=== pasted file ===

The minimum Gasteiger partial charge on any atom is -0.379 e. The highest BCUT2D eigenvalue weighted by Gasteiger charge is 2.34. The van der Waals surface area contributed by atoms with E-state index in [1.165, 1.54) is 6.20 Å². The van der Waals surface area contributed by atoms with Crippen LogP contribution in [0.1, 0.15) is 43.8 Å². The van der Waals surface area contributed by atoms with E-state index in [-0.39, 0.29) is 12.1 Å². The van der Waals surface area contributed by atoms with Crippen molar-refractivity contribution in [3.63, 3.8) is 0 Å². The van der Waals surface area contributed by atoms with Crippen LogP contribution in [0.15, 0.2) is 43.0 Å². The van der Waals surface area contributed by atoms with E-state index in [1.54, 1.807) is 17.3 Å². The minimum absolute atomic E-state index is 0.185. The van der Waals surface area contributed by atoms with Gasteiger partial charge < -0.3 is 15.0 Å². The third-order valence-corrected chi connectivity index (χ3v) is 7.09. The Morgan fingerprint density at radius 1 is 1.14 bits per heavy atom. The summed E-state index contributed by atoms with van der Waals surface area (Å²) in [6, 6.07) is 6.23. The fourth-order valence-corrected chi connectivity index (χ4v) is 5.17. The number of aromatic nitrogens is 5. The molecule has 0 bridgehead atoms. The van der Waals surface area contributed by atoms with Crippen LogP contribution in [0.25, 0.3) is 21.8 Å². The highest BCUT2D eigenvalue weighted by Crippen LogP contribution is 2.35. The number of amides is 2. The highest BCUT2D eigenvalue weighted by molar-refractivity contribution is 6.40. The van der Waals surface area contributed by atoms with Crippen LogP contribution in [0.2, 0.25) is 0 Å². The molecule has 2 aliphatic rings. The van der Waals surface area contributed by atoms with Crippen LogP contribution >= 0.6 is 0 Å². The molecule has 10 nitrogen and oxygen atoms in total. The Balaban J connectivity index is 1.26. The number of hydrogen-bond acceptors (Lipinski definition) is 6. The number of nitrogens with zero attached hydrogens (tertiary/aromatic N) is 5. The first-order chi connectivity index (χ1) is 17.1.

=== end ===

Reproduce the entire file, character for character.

The minimum Gasteiger partial charge on any atom is -0.379 e. The highest BCUT2D eigenvalue weighted by Gasteiger charge is 2.34. The van der Waals surface area contributed by atoms with E-state index in [1.165, 1.54) is 6.20 Å². The van der Waals surface area contributed by atoms with Crippen LogP contribution in [0.1, 0.15) is 43.8 Å². The van der Waals surface area contributed by atoms with E-state index in [-0.39, 0.29) is 12.1 Å². The van der Waals surface area contributed by atoms with Crippen molar-refractivity contribution in [3.63, 3.8) is 0 Å². The van der Waals surface area contributed by atoms with Crippen LogP contribution in [0.15, 0.2) is 43.0 Å². The van der Waals surface area contributed by atoms with E-state index in [1.54, 1.807) is 17.3 Å². The minimum absolute atomic E-state index is 0.185. The van der Waals surface area contributed by atoms with Gasteiger partial charge < -0.3 is 15.0 Å². The third-order valence-corrected chi connectivity index (χ3v) is 7.09. The Morgan fingerprint density at radius 1 is 1.14 bits per heavy atom. The summed E-state index contributed by atoms with van der Waals surface area (Å²) in [6, 6.07) is 6.23. The fourth-order valence-corrected chi connectivity index (χ4v) is 5.17. The number of aromatic nitrogens is 5. The molecule has 0 bridgehead atoms. The van der Waals surface area contributed by atoms with Crippen LogP contribution in [0.25, 0.3) is 21.8 Å². The highest BCUT2D eigenvalue weighted by Crippen LogP contribution is 2.35. The number of amides is 2. The highest BCUT2D eigenvalue weighted by molar-refractivity contribution is 6.40. The van der Waals surface area contributed by atoms with Crippen LogP contribution in [0.2, 0.25) is 0 Å². The molecule has 2 aliphatic rings. The van der Waals surface area contributed by atoms with Crippen LogP contribution >= 0.6 is 0 Å². The molecule has 10 nitrogen and oxygen atoms in total. The Balaban J connectivity index is 1.26. The number of hydrogen-bond acceptors (Lipinski definition) is 6. The number of nitrogens with zero attached hydrogens (tertiary/aromatic N) is 5. The first-order chi connectivity index (χ1) is 17.1.